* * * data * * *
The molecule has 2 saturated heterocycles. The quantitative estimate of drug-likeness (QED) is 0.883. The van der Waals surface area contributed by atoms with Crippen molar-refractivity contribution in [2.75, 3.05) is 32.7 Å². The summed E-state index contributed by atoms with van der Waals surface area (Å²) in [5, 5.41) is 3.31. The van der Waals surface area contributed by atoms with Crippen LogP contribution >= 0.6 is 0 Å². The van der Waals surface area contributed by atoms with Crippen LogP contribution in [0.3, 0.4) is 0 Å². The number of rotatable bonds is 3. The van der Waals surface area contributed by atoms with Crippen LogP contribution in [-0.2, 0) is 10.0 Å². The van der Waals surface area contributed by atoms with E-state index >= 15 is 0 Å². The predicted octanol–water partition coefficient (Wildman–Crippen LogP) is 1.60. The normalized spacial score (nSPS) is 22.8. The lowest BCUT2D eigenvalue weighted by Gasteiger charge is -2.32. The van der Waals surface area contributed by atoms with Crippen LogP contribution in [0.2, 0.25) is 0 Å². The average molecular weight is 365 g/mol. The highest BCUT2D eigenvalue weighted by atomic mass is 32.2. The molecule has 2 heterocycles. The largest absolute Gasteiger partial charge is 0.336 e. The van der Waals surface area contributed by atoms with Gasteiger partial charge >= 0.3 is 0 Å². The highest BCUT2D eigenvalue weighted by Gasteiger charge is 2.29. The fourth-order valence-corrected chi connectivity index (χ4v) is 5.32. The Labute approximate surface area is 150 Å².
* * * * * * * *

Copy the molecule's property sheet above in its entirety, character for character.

The molecule has 2 saturated heterocycles. The quantitative estimate of drug-likeness (QED) is 0.883. The van der Waals surface area contributed by atoms with Crippen molar-refractivity contribution in [2.75, 3.05) is 32.7 Å². The summed E-state index contributed by atoms with van der Waals surface area (Å²) in [5, 5.41) is 3.31. The van der Waals surface area contributed by atoms with Crippen LogP contribution >= 0.6 is 0 Å². The van der Waals surface area contributed by atoms with Crippen LogP contribution in [0.3, 0.4) is 0 Å². The number of rotatable bonds is 3. The van der Waals surface area contributed by atoms with Crippen LogP contribution in [-0.2, 0) is 10.0 Å². The van der Waals surface area contributed by atoms with E-state index >= 15 is 0 Å². The predicted octanol–water partition coefficient (Wildman–Crippen LogP) is 1.60. The normalized spacial score (nSPS) is 22.8. The lowest BCUT2D eigenvalue weighted by Gasteiger charge is -2.32. The van der Waals surface area contributed by atoms with Crippen LogP contribution in [0.2, 0.25) is 0 Å². The average molecular weight is 365 g/mol. The highest BCUT2D eigenvalue weighted by atomic mass is 32.2. The molecule has 2 heterocycles. The largest absolute Gasteiger partial charge is 0.336 e. The van der Waals surface area contributed by atoms with Gasteiger partial charge >= 0.3 is 0 Å². The highest BCUT2D eigenvalue weighted by Gasteiger charge is 2.29. The fourth-order valence-corrected chi connectivity index (χ4v) is 5.32. The Labute approximate surface area is 150 Å².